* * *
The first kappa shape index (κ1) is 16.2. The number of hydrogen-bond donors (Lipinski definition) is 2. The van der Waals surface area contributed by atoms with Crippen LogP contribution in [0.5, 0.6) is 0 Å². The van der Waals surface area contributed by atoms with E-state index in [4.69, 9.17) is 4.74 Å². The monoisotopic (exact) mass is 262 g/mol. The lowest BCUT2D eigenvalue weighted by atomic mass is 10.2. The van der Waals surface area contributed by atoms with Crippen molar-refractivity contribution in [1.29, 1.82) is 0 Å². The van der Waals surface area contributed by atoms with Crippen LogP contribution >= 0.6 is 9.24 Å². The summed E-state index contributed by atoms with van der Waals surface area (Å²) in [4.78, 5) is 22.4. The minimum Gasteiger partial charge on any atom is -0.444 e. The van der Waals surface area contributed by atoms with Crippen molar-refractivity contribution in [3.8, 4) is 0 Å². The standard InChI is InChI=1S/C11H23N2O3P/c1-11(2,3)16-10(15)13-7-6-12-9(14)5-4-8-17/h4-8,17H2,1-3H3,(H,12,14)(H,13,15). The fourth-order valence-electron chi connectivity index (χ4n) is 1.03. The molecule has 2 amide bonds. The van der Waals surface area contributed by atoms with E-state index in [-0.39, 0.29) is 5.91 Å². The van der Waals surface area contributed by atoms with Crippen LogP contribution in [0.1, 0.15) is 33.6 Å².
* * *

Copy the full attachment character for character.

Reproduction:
The first kappa shape index (κ1) is 16.2. The number of hydrogen-bond donors (Lipinski definition) is 2. The van der Waals surface area contributed by atoms with Crippen LogP contribution in [0.5, 0.6) is 0 Å². The van der Waals surface area contributed by atoms with E-state index in [4.69, 9.17) is 4.74 Å². The monoisotopic (exact) mass is 262 g/mol. The lowest BCUT2D eigenvalue weighted by atomic mass is 10.2. The van der Waals surface area contributed by atoms with Crippen molar-refractivity contribution in [1.29, 1.82) is 0 Å². The van der Waals surface area contributed by atoms with Crippen LogP contribution >= 0.6 is 9.24 Å². The summed E-state index contributed by atoms with van der Waals surface area (Å²) in [4.78, 5) is 22.4. The minimum Gasteiger partial charge on any atom is -0.444 e. The van der Waals surface area contributed by atoms with Crippen molar-refractivity contribution in [3.8, 4) is 0 Å². The standard InChI is InChI=1S/C11H23N2O3P/c1-11(2,3)16-10(15)13-7-6-12-9(14)5-4-8-17/h4-8,17H2,1-3H3,(H,12,14)(H,13,15). The fourth-order valence-electron chi connectivity index (χ4n) is 1.03. The molecule has 2 amide bonds. The van der Waals surface area contributed by atoms with E-state index in [-0.39, 0.29) is 5.91 Å². The van der Waals surface area contributed by atoms with Crippen LogP contribution in [0.1, 0.15) is 33.6 Å².